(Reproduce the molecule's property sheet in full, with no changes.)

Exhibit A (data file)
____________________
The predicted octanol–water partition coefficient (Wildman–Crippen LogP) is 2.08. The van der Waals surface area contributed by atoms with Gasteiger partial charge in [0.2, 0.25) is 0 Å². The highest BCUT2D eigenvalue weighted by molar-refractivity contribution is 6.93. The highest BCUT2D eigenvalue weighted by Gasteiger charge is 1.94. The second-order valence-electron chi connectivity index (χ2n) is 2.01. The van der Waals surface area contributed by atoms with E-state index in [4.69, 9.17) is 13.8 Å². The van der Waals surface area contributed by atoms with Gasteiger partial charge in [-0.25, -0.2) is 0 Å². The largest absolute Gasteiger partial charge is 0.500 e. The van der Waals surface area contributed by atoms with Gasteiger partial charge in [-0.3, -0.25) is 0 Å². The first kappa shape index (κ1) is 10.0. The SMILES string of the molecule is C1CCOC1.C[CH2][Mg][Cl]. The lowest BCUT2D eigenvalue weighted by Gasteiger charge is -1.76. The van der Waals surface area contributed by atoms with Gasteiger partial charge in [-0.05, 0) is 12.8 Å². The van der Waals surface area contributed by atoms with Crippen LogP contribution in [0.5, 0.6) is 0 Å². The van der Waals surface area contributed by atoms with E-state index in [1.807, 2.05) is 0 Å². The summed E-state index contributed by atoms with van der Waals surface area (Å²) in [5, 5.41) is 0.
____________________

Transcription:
The predicted octanol–water partition coefficient (Wildman–Crippen LogP) is 2.08. The van der Waals surface area contributed by atoms with Gasteiger partial charge in [0.2, 0.25) is 0 Å². The highest BCUT2D eigenvalue weighted by molar-refractivity contribution is 6.93. The highest BCUT2D eigenvalue weighted by Gasteiger charge is 1.94. The second-order valence-electron chi connectivity index (χ2n) is 2.01. The van der Waals surface area contributed by atoms with E-state index in [4.69, 9.17) is 13.8 Å². The van der Waals surface area contributed by atoms with Gasteiger partial charge in [-0.25, -0.2) is 0 Å². The largest absolute Gasteiger partial charge is 0.500 e. The van der Waals surface area contributed by atoms with Gasteiger partial charge in [-0.3, -0.25) is 0 Å². The first kappa shape index (κ1) is 10.0. The SMILES string of the molecule is C1CCOC1.C[CH2][Mg][Cl]. The lowest BCUT2D eigenvalue weighted by Gasteiger charge is -1.76. The van der Waals surface area contributed by atoms with Gasteiger partial charge in [-0.05, 0) is 12.8 Å². The van der Waals surface area contributed by atoms with Crippen LogP contribution in [0.5, 0.6) is 0 Å². The van der Waals surface area contributed by atoms with E-state index in [1.807, 2.05) is 0 Å². The summed E-state index contributed by atoms with van der Waals surface area (Å²) in [5, 5.41) is 0.